Agatha Gothe-Snape is represented by The Commercial Gallery, Sydney.

Wrong Solo, ‘THE GUEST HOUSE’, 2017, performance documentation, Gwangju Biennale, 12 June 2017. Photo: Lee Seung Min. Courtesy of artists and the Gwangju Biennale.

Lawrence Abu Hamdan: Earwitness Theatre
21 September–21 December

Earwitness Theatre is the first solo exhibition in Australia by Beirut-based artist and ‘private ear’ Lawrence Abu Hamdan. Working across multiple media, Abu Hamdan’s practice examines the politics of listening. Abu Hamdan’s exhibition is commissioned and produced by Chisenhale Gallery in partnership with: Witte de With Center for Contemporary Art, Rotterdam; Contemporary Art Museum St. Louis; and the IMA. Throughout the year, the IMA will be working with Liquid Architecture on a series of experimental sonic events titled Contra Listening, that will culminate during Abu Hamdan’s exhibition.

Lawrence Abu Hamdan, ‘Earwitness Inventory’, 2018. Commissioned and produced by Chisenhale Gallery, London in partnership with: Witte de With Center for Contemporary Art, Rotterdam; Contemporary Art Museum St. Louis; and Institute of Modern Art, Brisbane. Courtesy of the artist. Photo: Andy Keate.

The IMA’s 2019 exhibition program has been generously supported by Australia Council for the Arts; Arts Queensland; the Keir Foundation; and our Commissioners Circle and Supporters Group.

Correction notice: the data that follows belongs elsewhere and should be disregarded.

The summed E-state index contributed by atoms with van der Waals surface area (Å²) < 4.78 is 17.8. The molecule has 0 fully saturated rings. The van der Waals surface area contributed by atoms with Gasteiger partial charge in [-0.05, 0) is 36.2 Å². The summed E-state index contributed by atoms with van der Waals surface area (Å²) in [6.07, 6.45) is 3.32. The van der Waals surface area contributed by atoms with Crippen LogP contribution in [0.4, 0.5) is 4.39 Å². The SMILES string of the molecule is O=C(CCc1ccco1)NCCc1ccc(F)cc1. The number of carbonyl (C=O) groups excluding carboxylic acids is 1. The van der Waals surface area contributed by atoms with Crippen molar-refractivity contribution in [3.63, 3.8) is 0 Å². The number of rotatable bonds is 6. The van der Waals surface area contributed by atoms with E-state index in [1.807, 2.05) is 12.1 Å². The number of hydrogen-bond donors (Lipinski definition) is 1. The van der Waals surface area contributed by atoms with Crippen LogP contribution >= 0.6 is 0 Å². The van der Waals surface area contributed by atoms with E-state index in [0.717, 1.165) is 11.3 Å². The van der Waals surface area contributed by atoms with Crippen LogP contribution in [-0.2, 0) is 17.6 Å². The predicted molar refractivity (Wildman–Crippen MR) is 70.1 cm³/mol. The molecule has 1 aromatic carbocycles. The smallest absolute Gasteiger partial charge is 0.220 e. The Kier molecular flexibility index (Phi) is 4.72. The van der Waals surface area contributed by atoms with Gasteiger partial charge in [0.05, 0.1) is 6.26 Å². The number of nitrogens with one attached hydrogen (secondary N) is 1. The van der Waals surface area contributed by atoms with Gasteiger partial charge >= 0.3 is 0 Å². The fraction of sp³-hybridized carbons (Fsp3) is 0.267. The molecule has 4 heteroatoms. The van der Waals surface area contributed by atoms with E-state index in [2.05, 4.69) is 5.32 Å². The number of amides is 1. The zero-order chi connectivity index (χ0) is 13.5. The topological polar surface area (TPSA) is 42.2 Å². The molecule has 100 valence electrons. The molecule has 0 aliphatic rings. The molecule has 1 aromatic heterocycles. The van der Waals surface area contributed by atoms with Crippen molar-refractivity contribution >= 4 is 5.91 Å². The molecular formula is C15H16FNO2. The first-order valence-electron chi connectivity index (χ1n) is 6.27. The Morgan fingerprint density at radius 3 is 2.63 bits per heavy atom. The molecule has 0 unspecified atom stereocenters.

For media enquiries and high res images, please contact Sarah Thomson, Communications Officer: press@ima.org.au, or call +61 (0)73252 5750.

Dale Harding, Wall Composition in Bimbird and Reckitt’s Blue, 2018. Installation view: Tate Liverpool, Liverpool Biennial 2018. Photo: Thierry Bal. Courtesy of the artist and Milani Gallery, Brisbane.

Related Exhibition

Dale Harding

Current Iterations

09 Feb–30 Mar 2019

Ana Mendieta

Connecting to the Earth

09 Feb–30 Mar 2019

New Eelam: Brisbane

Christopher Kulendran Thomas in collaboration with Annika Kuhlmann

13 Apr–08 Jun 2019


13 Apr–08 Jun 2019

Agatha Gothe-Snape and Wrong Solo

Certain Situations

29 Jun–31 Aug 2019

Lawrence Abu Hamdan

Earwitness Theatre

28 Sep–21 Dec 2019

The Institute of Modern Art acknowledges the traditional custodians of the land upon which the IMA now stands, the Jagera, Yuggera, Yugarapul, and Turrbal people. We offer our respect to Aboriginal and Torres Strait Islander people as the first artists of this country. In the spirit of allyship, the IMA will continue to work with First Nations people to celebrate, support, and present their immense past, present, and future contribution to artistic practice and cultural expression.